I was quite moved and impressed with Obama’s Cairo speech. Quoting the Qur’an four times, and the Talmud alongside the Bible, invoking Cordoba, and confessing publicly our role in the 1953 overthrow of Iran’s peacefully democratically elected and legitimate government- it was all such a departure from the ideology of the last administration, and so much more courageous than even many before that. I think the significance of acknowledging the past may be lost on many of the listeners, both here and in the Middle East, where the past is so well known, but it represents a willingness to speak with candor that I believe will make a huge amount of difference. Before reconciliation comes truth. Now is the moment where the world reacts to the speech. That reactions seem to be largely positive- and even when it’s not in some of the Middle Eastern blogs I’ve perused it seems like there is as much avoidance of hope for fear of being disappointed as actual criticism. But the brilliance of the speech was how it enfranchised so many subtle points of view without taking away from others.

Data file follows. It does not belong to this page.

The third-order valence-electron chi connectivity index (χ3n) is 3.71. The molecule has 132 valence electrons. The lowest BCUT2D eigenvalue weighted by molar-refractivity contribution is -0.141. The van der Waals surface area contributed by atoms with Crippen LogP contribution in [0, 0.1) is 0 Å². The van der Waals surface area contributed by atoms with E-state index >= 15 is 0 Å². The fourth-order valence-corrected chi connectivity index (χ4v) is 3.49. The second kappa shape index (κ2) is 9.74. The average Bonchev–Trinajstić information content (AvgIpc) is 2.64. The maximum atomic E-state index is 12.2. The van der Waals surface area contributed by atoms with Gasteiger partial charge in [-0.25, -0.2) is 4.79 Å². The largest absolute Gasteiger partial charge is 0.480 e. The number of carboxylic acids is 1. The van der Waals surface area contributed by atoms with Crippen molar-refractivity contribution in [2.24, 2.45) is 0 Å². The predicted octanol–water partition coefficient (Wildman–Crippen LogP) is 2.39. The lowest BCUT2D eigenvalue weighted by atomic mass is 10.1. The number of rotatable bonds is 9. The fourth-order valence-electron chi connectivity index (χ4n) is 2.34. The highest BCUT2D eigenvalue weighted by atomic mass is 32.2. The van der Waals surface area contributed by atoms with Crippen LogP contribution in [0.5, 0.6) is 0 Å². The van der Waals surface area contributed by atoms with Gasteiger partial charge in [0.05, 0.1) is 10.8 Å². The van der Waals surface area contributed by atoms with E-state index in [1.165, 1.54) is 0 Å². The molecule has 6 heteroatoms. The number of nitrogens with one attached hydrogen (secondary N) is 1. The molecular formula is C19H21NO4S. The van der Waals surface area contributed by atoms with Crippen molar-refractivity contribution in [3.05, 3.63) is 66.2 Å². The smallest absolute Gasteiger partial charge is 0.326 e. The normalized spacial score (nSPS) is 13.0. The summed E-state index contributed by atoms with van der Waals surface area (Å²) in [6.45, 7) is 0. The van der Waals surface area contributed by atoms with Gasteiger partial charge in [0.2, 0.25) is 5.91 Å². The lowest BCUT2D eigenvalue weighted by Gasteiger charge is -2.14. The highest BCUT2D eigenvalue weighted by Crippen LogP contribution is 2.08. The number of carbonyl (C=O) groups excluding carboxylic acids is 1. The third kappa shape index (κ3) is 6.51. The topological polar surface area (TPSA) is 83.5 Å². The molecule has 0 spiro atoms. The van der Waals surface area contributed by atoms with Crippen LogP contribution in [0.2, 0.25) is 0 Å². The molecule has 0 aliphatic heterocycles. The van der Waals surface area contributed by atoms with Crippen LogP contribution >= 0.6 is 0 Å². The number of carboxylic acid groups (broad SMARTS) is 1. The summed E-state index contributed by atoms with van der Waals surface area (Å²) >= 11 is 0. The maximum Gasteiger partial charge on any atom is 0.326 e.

What struck me most in the post-speech commentary was this comment in an Al Jazeera story:
Ahmad Yousuf, a senior Hamas official, told Al Jazeera that Obama’s speech reminded him of Martin Luther King’s “I have a dream speech”.
About Obama stressing on the legitimacy of Israel, he said the Palestinians must have a state of their own before being asked to recognise another.
I don’t believe one gets rid of a Hamas by driving them into the sea, by bombing them or starving them, or by threats, or even education or propaganda. One gets rid of a Hamas by giving it political legitimacy, putting it in charge of some roads, and saddling it with a bureaucracy. Yousuf is here framing that end to Hamas as it is- admitting the possibility of political compromise where none should be ideologically possible. ‘Let us have our nation,’ he seems to be saying, ‘and we’ll let you have yours.’ That the possibility of the promise being broken exists doesn’t matter- then it’s just politicians lying. They are one good asphalt trade negotiation away from doing it anyhow.
More Perfect Union still stands to me as the greatest political speech of my lifetime, but this could have been one of the more brilliant moves in psychohistory I’ve seen in a while.